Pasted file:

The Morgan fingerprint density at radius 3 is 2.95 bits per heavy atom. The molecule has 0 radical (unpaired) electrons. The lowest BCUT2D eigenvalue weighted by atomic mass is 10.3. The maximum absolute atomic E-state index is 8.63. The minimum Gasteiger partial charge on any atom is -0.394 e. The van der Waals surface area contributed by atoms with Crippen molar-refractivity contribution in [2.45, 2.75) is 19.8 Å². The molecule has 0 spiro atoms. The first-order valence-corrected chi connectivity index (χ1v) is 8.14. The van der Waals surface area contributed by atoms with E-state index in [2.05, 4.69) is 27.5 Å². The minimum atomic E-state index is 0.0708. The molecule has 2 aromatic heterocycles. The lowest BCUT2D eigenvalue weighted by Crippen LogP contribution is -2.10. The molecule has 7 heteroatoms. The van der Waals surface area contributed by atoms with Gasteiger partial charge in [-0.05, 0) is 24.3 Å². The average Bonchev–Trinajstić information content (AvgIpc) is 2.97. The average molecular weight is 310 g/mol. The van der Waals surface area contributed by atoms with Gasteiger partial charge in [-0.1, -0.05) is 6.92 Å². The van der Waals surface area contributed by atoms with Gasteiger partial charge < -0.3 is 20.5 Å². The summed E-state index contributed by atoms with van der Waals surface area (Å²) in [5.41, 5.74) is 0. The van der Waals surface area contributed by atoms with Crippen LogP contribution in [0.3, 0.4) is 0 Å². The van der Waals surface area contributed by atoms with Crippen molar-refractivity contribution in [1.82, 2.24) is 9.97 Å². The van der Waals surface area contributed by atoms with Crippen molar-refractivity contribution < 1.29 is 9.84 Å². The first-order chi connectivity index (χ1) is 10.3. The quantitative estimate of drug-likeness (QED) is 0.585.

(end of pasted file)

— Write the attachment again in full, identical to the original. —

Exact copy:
The Morgan fingerprint density at radius 3 is 2.95 bits per heavy atom. The molecule has 0 radical (unpaired) electrons. The lowest BCUT2D eigenvalue weighted by atomic mass is 10.3. The maximum absolute atomic E-state index is 8.63. The minimum Gasteiger partial charge on any atom is -0.394 e. The van der Waals surface area contributed by atoms with Crippen molar-refractivity contribution in [2.45, 2.75) is 19.8 Å². The molecule has 0 spiro atoms. The first-order valence-corrected chi connectivity index (χ1v) is 8.14. The van der Waals surface area contributed by atoms with E-state index in [2.05, 4.69) is 27.5 Å². The minimum atomic E-state index is 0.0708. The molecule has 2 aromatic heterocycles. The lowest BCUT2D eigenvalue weighted by Crippen LogP contribution is -2.10. The molecule has 7 heteroatoms. The van der Waals surface area contributed by atoms with Gasteiger partial charge in [-0.05, 0) is 24.3 Å². The average Bonchev–Trinajstić information content (AvgIpc) is 2.97. The average molecular weight is 310 g/mol. The van der Waals surface area contributed by atoms with Gasteiger partial charge in [-0.1, -0.05) is 6.92 Å². The van der Waals surface area contributed by atoms with Gasteiger partial charge < -0.3 is 20.5 Å². The summed E-state index contributed by atoms with van der Waals surface area (Å²) in [5.41, 5.74) is 0. The van der Waals surface area contributed by atoms with Crippen LogP contribution in [0.3, 0.4) is 0 Å². The van der Waals surface area contributed by atoms with Crippen molar-refractivity contribution in [1.82, 2.24) is 9.97 Å². The van der Waals surface area contributed by atoms with Crippen molar-refractivity contribution < 1.29 is 9.84 Å². The first-order chi connectivity index (χ1) is 10.3. The quantitative estimate of drug-likeness (QED) is 0.585.